Odds of getting NO Powerball lottery numbers right?

Yesterday I thought I’d win $600 million, so I played the Powerball lottery. Not a single number matched up with the winning numbers! What are the odds of this happening? (I’m not even sure how many numbers there are to choose from.)

I’m not particularly good at probabilities, but I can at least get us started. There are five white balls chosen out of 59, and the order isn’t important, and one red ball chosen out of 35. Thus there are 59C5 or 5,006,386 different combinations of white balls, and 35C1 or 35 different red balls. There’s obviously a 34 out of 35 chance of getting the red ball wrong. Now we just need to calculate how many of the 5,006,386 ways of choosing white balls don’t have any of the five winning numbers.

Powerball lists odds of 1 in 31.85 for winning any prize. That’s a 96.86% chance of not winning. But you can get one or two white balls right and still not win. So the odds you’re looking for are going to be somewhat less than that.

Forgive me if I’m misunderstanding how Powerball works; I’m just going by what Wikipedia says: “The game uses a 5/59 (white balls) + 1/35 (Powerballs).

There are [sub]59[/sub]C[sub]5[/sub] = 5,006,386 ways of picking 5 white ball numbers. Of these, [sub]54[/sub]C[sub]5[/sub] = 3,162,510 have no matches with the 5 chosen numbers, because this counts the number of ways of selecting 5 numbers from among the 54 that were not chosen. So the chance of no white ball numbers correct is 3162510/5006386 = 0.6317. The chance of doing this and also getting the Powerball number wrong is this number x 34/35, or 0.6136.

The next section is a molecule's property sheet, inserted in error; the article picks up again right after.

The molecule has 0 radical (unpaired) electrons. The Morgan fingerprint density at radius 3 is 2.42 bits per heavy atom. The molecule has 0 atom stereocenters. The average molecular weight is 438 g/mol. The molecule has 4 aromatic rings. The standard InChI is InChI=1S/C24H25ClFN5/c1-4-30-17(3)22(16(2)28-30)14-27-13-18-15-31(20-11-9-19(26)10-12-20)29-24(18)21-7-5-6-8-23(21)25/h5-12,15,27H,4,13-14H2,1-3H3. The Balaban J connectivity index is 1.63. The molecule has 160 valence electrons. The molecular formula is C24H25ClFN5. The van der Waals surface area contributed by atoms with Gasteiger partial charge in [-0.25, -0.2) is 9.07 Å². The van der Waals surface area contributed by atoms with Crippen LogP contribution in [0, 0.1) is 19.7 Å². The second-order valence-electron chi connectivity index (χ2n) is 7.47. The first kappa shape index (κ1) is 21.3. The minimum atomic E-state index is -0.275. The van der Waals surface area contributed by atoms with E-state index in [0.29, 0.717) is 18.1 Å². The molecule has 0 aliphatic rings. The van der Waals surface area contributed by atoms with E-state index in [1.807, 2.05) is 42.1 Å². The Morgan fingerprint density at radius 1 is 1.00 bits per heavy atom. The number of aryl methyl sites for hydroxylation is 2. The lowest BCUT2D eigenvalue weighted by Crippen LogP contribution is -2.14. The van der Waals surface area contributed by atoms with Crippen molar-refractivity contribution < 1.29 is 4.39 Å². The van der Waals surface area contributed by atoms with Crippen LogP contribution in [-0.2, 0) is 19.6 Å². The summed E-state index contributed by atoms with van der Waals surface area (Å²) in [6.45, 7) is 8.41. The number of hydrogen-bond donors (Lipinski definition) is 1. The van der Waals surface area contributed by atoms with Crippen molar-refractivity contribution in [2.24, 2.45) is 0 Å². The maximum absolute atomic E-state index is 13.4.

So, well over 50%.

What you want to look at is the odds of NOT picking a ball.

So P(No white balls) = (54/59) * (53/58) * (52/57) * (51/56) * (50/55), and P (No red ball) =34/35). Multiply the two together to get your answer of 61.3%

I’m surprised the answer is so high. I was thinking of that question that asks, how many people do you need in order to have an odds-on chance that at least two of them will share a birthday? The answer is surprisingly low, so I thought the same thing would apply to my lottery example.

The number of balls needed seems surprisingly low to me to the same degree as the birthday paradox. 23 vs 365, 6 vs 55.

I got 10 quick-picks and did not match a single number amid the 60. I think that’s a record.

(Even as hard a mark as I am, I get suckered for 5 or 10 QPs every time the jackpot goes into the stratosphere. Oh, well.)

I got two tickets. One in the morning and then one again in the evening because apparently my close relative didn’t think I’d have enough spare cash to spread around if I won 600 million:rolleyes:

I thought it interesting that two different random tickets purchased at different places at different times had 3 numbers that were the same.

Texas Lotto now has a game called “All or Nothing” wherein you can win the jackpot by matching all 12 numbers or by matching no numbers out of 12.

Is it called Lotterous?

The lottery for the rest of us?

I played reverse Bingo once. The winner was the “last man standing” that hadn’t yet matched a single number. An interesting twist, I thought.

Og nib?

No, Og smash.

Probably not a record, but pretty improbable at a 0.757% chance.

You have to pick 12 numbers from 1 to 24. The odds of matching all 12 or matching none are identical.

Personally, the odds seem to be about 95%.

I meant a record for me. The odds are small but not negligible - I hadn’t calculated them but figured around 1%.